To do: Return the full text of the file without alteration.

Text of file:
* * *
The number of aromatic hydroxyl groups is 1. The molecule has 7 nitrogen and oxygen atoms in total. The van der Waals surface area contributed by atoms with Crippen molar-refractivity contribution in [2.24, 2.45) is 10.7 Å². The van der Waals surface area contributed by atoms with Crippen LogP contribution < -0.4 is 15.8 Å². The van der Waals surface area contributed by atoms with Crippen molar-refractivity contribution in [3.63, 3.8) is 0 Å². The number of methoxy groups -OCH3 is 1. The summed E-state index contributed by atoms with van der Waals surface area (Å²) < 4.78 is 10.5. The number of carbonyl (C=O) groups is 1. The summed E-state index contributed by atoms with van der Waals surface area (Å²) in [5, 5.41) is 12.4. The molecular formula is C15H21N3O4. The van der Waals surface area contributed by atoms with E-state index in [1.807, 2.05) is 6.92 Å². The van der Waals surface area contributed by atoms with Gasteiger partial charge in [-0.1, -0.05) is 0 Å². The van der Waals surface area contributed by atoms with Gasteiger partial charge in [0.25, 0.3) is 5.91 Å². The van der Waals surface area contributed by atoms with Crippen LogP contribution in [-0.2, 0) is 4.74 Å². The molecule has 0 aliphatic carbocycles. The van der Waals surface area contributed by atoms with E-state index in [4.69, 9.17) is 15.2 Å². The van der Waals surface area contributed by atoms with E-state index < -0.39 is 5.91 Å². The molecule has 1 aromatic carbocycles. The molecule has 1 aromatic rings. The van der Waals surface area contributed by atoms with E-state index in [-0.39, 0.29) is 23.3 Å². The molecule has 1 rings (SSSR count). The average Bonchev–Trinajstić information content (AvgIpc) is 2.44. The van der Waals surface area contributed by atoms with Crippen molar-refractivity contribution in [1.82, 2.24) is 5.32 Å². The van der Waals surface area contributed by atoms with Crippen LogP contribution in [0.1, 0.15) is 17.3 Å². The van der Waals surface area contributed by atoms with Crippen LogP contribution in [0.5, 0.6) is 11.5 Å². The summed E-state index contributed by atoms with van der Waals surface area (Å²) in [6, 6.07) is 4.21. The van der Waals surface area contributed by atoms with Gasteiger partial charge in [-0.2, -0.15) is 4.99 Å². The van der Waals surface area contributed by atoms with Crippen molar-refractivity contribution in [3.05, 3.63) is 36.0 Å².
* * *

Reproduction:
The number of aromatic hydroxyl groups is 1. The molecule has 7 nitrogen and oxygen atoms in total. The van der Waals surface area contributed by atoms with Crippen molar-refractivity contribution in [2.24, 2.45) is 10.7 Å². The van der Waals surface area contributed by atoms with Crippen LogP contribution < -0.4 is 15.8 Å². The van der Waals surface area contributed by atoms with Crippen molar-refractivity contribution in [3.63, 3.8) is 0 Å². The number of methoxy groups -OCH3 is 1. The summed E-state index contributed by atoms with van der Waals surface area (Å²) < 4.78 is 10.5. The number of carbonyl (C=O) groups is 1. The summed E-state index contributed by atoms with van der Waals surface area (Å²) in [5, 5.41) is 12.4. The molecular formula is C15H21N3O4. The van der Waals surface area contributed by atoms with E-state index in [1.807, 2.05) is 6.92 Å². The van der Waals surface area contributed by atoms with Gasteiger partial charge in [-0.1, -0.05) is 0 Å². The van der Waals surface area contributed by atoms with Gasteiger partial charge in [0.25, 0.3) is 5.91 Å². The van der Waals surface area contributed by atoms with Crippen LogP contribution in [-0.2, 0) is 4.74 Å². The molecule has 0 aliphatic carbocycles. The van der Waals surface area contributed by atoms with E-state index in [4.69, 9.17) is 15.2 Å². The van der Waals surface area contributed by atoms with E-state index < -0.39 is 5.91 Å². The molecule has 1 aromatic carbocycles. The molecule has 1 aromatic rings. The van der Waals surface area contributed by atoms with E-state index in [-0.39, 0.29) is 23.3 Å². The molecule has 1 rings (SSSR count). The average Bonchev–Trinajstić information content (AvgIpc) is 2.44. The van der Waals surface area contributed by atoms with Crippen molar-refractivity contribution in [1.82, 2.24) is 5.32 Å². The van der Waals surface area contributed by atoms with Crippen LogP contribution in [0.1, 0.15) is 17.3 Å². The van der Waals surface area contributed by atoms with Crippen LogP contribution in [0.5, 0.6) is 11.5 Å². The summed E-state index contributed by atoms with van der Waals surface area (Å²) in [6, 6.07) is 4.21. The van der Waals surface area contributed by atoms with Gasteiger partial charge in [-0.2, -0.15) is 4.99 Å². The van der Waals surface area contributed by atoms with Crippen molar-refractivity contribution in [3.05, 3.63) is 36.0 Å².